Police shot and killed “several dozen” people in northwestern Xinjiang province during clashes on the eve of an important Muslim holiday, Chinese authorities confirm.
Reporting of the incident was delayed almost 48 hours, and details remained vague.
The clashes took place Sunday night and Monday morning in villages near Yarkand, also known as Shache, a desert oasis near China’s western border with Afghanistan and Tajikistan.
A report released by the official Xinhua news agency late Tuesday said several hundred people armed with knives and axes attacked local government and police offices in Ailixihu township, then launched a similar attack in adjacent Huangdi township.
"They smashed and burned multiple vehicles and slashed innocent civilians,’’ the Xinhua report said. "Police responded swiftly and shot and killed several dozen assailants.’’
Unconfirmed reports from people who were in the area said 13 police and 20 protesters were killed.
Chinese police in the region have taken up arms and adopted shoot-to-kill policies after a string of terror attacks.
Tourists who were in the area described military checkpoints on roads leading into and out of Yarkand. One tourist who asked not to be quoted by name said she saw a convoy of 20 canvas-covered military trucks driving into Yarkand on Tuesday night.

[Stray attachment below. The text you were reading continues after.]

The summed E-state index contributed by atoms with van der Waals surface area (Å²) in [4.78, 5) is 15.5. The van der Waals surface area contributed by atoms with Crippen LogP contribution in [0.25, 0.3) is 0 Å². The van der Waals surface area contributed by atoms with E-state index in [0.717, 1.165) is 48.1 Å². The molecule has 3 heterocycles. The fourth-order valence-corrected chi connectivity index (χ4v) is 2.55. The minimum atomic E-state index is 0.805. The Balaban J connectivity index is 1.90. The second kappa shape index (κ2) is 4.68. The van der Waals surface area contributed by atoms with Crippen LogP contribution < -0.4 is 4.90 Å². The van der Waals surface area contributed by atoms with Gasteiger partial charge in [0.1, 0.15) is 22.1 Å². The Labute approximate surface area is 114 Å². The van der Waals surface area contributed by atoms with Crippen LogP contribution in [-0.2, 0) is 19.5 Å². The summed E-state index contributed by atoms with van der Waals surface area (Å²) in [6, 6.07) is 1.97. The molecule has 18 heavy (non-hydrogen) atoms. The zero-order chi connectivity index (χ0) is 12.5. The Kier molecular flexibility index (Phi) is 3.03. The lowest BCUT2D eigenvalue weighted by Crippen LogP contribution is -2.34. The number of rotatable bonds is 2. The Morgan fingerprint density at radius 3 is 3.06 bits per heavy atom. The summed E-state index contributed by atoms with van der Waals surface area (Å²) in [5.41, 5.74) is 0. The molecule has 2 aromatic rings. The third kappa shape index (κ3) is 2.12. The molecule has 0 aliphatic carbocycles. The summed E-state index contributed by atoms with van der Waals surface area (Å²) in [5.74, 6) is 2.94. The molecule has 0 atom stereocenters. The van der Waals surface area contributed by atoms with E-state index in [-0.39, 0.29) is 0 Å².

The tourist also said Internet and telephone service had been cut off intermittently.
A blogger wrote that the altercation started when police were “doing an inspection in a village.”
"All police officers have been asked to cancel their vacations and return to their positions to be ready,’’ wrote the blogger, who identified himself as PoliceX. He wrote that as many as 300 people were involved.
Yarkand includes a large community of Uighurs, a Muslim minority that speaks a Turkic language. Uighur fundamentalists are blamed for a deadly string of bombings and knifings around China that have left more than 150 dead over the past year.
The Communist Party has attempted to rein in Islamic religious activities, with such measures as banning teachers and students from fasting for Ramadan. This week is the three-day Eid festival that ends the holy month.
Tommy Yang of the Los Angeles Times’ Beijing bureau contributed to this report.